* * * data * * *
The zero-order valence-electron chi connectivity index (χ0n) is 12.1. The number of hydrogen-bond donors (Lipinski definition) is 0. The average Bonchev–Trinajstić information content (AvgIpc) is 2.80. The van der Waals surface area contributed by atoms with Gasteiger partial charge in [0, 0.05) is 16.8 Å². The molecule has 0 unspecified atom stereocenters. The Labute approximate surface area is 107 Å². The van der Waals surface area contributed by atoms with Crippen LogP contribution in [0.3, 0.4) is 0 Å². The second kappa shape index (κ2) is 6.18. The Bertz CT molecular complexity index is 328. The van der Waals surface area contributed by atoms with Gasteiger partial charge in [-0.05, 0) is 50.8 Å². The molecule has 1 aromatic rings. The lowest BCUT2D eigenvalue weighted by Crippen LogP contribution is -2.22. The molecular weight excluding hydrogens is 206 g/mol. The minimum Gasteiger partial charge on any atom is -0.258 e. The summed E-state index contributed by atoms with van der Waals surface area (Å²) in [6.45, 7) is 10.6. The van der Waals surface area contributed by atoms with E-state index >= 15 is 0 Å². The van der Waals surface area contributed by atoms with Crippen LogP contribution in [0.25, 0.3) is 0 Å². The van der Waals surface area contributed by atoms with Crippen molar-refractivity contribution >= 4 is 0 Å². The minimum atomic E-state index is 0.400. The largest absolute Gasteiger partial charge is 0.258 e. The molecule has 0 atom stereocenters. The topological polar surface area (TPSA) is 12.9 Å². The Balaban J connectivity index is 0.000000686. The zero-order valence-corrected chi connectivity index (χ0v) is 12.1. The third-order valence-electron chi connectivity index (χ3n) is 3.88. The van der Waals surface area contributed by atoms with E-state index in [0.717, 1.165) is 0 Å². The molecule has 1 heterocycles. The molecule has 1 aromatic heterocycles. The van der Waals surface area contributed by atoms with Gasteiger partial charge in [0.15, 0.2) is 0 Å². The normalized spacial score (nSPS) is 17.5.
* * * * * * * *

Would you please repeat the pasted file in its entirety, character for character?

The zero-order valence-electron chi connectivity index (χ0n) is 12.1. The number of hydrogen-bond donors (Lipinski definition) is 0. The average Bonchev–Trinajstić information content (AvgIpc) is 2.80. The van der Waals surface area contributed by atoms with Gasteiger partial charge in [0, 0.05) is 16.8 Å². The molecule has 0 unspecified atom stereocenters. The Labute approximate surface area is 107 Å². The van der Waals surface area contributed by atoms with Crippen LogP contribution in [0.3, 0.4) is 0 Å². The second kappa shape index (κ2) is 6.18. The Bertz CT molecular complexity index is 328. The van der Waals surface area contributed by atoms with Gasteiger partial charge in [-0.05, 0) is 50.8 Å². The molecule has 1 aromatic rings. The lowest BCUT2D eigenvalue weighted by Crippen LogP contribution is -2.22. The molecular weight excluding hydrogens is 206 g/mol. The minimum Gasteiger partial charge on any atom is -0.258 e. The summed E-state index contributed by atoms with van der Waals surface area (Å²) in [6.45, 7) is 10.6. The van der Waals surface area contributed by atoms with E-state index >= 15 is 0 Å². The van der Waals surface area contributed by atoms with Crippen LogP contribution in [0.25, 0.3) is 0 Å². The van der Waals surface area contributed by atoms with Crippen molar-refractivity contribution >= 4 is 0 Å². The minimum atomic E-state index is 0.400. The largest absolute Gasteiger partial charge is 0.258 e. The molecule has 0 atom stereocenters. The topological polar surface area (TPSA) is 12.9 Å². The Balaban J connectivity index is 0.000000686. The zero-order valence-corrected chi connectivity index (χ0v) is 12.1. The third-order valence-electron chi connectivity index (χ3n) is 3.88. The van der Waals surface area contributed by atoms with E-state index in [0.717, 1.165) is 0 Å². The molecule has 1 heterocycles. The molecule has 1 aromatic heterocycles. The van der Waals surface area contributed by atoms with Gasteiger partial charge in [0.15, 0.2) is 0 Å². The normalized spacial score (nSPS) is 17.5.